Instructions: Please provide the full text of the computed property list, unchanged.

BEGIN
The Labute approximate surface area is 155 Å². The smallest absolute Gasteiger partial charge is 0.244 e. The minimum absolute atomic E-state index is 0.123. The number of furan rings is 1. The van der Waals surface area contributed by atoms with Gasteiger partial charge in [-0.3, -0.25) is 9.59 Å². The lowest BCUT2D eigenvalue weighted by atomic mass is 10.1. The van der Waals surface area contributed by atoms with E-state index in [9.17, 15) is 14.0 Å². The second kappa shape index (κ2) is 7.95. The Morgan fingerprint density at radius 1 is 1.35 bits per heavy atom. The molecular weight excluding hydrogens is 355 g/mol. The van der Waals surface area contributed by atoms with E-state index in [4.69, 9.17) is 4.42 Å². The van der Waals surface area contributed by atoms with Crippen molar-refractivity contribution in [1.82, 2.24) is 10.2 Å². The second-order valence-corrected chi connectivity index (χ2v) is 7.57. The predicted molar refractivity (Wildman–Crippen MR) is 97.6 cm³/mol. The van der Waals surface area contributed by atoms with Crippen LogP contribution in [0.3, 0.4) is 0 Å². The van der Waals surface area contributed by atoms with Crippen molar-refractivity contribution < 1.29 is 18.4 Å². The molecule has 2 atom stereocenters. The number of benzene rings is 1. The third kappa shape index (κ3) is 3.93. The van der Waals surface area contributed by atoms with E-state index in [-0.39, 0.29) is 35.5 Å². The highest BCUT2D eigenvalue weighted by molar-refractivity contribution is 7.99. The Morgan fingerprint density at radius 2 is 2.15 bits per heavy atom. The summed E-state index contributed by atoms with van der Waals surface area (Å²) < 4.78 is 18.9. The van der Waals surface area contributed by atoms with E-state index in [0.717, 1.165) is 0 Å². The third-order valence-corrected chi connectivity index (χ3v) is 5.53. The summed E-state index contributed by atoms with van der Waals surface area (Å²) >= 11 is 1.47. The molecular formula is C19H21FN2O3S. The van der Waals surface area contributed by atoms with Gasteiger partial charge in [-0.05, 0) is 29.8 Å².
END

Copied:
The Labute approximate surface area is 155 Å². The smallest absolute Gasteiger partial charge is 0.244 e. The minimum absolute atomic E-state index is 0.123. The number of furan rings is 1. The van der Waals surface area contributed by atoms with Gasteiger partial charge in [-0.3, -0.25) is 9.59 Å². The lowest BCUT2D eigenvalue weighted by atomic mass is 10.1. The van der Waals surface area contributed by atoms with E-state index in [9.17, 15) is 14.0 Å². The second kappa shape index (κ2) is 7.95. The Morgan fingerprint density at radius 1 is 1.35 bits per heavy atom. The molecular weight excluding hydrogens is 355 g/mol. The van der Waals surface area contributed by atoms with E-state index in [4.69, 9.17) is 4.42 Å². The van der Waals surface area contributed by atoms with Crippen molar-refractivity contribution in [1.82, 2.24) is 10.2 Å². The second-order valence-corrected chi connectivity index (χ2v) is 7.57. The predicted molar refractivity (Wildman–Crippen MR) is 97.6 cm³/mol. The van der Waals surface area contributed by atoms with Crippen LogP contribution in [0.3, 0.4) is 0 Å². The van der Waals surface area contributed by atoms with Crippen molar-refractivity contribution < 1.29 is 18.4 Å². The molecule has 2 atom stereocenters. The number of benzene rings is 1. The third kappa shape index (κ3) is 3.93. The van der Waals surface area contributed by atoms with E-state index in [-0.39, 0.29) is 35.5 Å². The highest BCUT2D eigenvalue weighted by molar-refractivity contribution is 7.99. The Morgan fingerprint density at radius 2 is 2.15 bits per heavy atom. The summed E-state index contributed by atoms with van der Waals surface area (Å²) < 4.78 is 18.9. The van der Waals surface area contributed by atoms with E-state index in [0.717, 1.165) is 0 Å². The third-order valence-corrected chi connectivity index (χ3v) is 5.53. The summed E-state index contributed by atoms with van der Waals surface area (Å²) >= 11 is 1.47. The molecular formula is C19H21FN2O3S. The van der Waals surface area contributed by atoms with Gasteiger partial charge in [-0.05, 0) is 29.8 Å².